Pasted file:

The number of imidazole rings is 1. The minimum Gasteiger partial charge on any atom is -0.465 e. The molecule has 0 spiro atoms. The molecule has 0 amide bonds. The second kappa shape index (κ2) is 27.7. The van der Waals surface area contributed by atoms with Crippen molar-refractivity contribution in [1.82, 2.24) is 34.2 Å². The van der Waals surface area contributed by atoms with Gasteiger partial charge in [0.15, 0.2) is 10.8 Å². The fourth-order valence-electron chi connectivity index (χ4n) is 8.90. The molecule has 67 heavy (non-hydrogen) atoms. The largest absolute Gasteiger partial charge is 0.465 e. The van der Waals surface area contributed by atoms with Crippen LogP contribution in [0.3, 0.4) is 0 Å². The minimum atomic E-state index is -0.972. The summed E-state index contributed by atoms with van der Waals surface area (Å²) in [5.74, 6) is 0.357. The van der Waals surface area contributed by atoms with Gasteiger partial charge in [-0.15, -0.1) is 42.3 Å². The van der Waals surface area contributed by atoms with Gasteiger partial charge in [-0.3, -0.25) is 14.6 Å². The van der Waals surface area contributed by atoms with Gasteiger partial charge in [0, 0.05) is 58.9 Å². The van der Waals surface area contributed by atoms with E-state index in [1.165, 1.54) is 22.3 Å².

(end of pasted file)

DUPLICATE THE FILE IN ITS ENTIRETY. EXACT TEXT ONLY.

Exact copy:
The number of imidazole rings is 1. The minimum Gasteiger partial charge on any atom is -0.465 e. The molecule has 0 spiro atoms. The molecule has 0 amide bonds. The second kappa shape index (κ2) is 27.7. The van der Waals surface area contributed by atoms with Crippen molar-refractivity contribution in [1.82, 2.24) is 34.2 Å². The van der Waals surface area contributed by atoms with Gasteiger partial charge in [0.15, 0.2) is 10.8 Å². The fourth-order valence-electron chi connectivity index (χ4n) is 8.90. The molecule has 67 heavy (non-hydrogen) atoms. The largest absolute Gasteiger partial charge is 0.465 e. The van der Waals surface area contributed by atoms with Crippen LogP contribution in [0.3, 0.4) is 0 Å². The minimum atomic E-state index is -0.972. The summed E-state index contributed by atoms with van der Waals surface area (Å²) in [5.74, 6) is 0.357. The van der Waals surface area contributed by atoms with Gasteiger partial charge in [-0.15, -0.1) is 42.3 Å². The van der Waals surface area contributed by atoms with Gasteiger partial charge in [-0.3, -0.25) is 14.6 Å². The van der Waals surface area contributed by atoms with Gasteiger partial charge in [0, 0.05) is 58.9 Å². The van der Waals surface area contributed by atoms with E-state index in [1.165, 1.54) is 22.3 Å².